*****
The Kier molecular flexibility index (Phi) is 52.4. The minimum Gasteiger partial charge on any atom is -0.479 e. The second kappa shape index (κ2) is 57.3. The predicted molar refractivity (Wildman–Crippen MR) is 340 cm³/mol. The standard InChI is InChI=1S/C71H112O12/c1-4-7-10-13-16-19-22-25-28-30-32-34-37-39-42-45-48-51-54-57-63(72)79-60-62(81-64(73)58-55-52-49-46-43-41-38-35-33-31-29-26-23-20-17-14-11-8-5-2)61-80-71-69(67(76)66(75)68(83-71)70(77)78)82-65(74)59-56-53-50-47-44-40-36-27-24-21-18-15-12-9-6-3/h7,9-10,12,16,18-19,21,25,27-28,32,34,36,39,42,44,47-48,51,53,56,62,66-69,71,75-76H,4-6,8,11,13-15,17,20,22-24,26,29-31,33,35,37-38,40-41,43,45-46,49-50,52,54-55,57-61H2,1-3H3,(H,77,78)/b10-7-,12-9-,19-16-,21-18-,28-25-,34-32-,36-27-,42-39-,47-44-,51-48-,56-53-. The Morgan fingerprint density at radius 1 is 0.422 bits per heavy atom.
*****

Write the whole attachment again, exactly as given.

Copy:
The Kier molecular flexibility index (Phi) is 52.4. The minimum Gasteiger partial charge on any atom is -0.479 e. The second kappa shape index (κ2) is 57.3. The predicted molar refractivity (Wildman–Crippen MR) is 340 cm³/mol. The standard InChI is InChI=1S/C71H112O12/c1-4-7-10-13-16-19-22-25-28-30-32-34-37-39-42-45-48-51-54-57-63(72)79-60-62(81-64(73)58-55-52-49-46-43-41-38-35-33-31-29-26-23-20-17-14-11-8-5-2)61-80-71-69(67(76)66(75)68(83-71)70(77)78)82-65(74)59-56-53-50-47-44-40-36-27-24-21-18-15-12-9-6-3/h7,9-10,12,16,18-19,21,25,27-28,32,34,36,39,42,44,47-48,51,53,56,62,66-69,71,75-76H,4-6,8,11,13-15,17,20,22-24,26,29-31,33,35,37-38,40-41,43,45-46,49-50,52,54-55,57-61H2,1-3H3,(H,77,78)/b10-7-,12-9-,19-16-,21-18-,28-25-,34-32-,36-27-,42-39-,47-44-,51-48-,56-53-. The Morgan fingerprint density at radius 1 is 0.422 bits per heavy atom.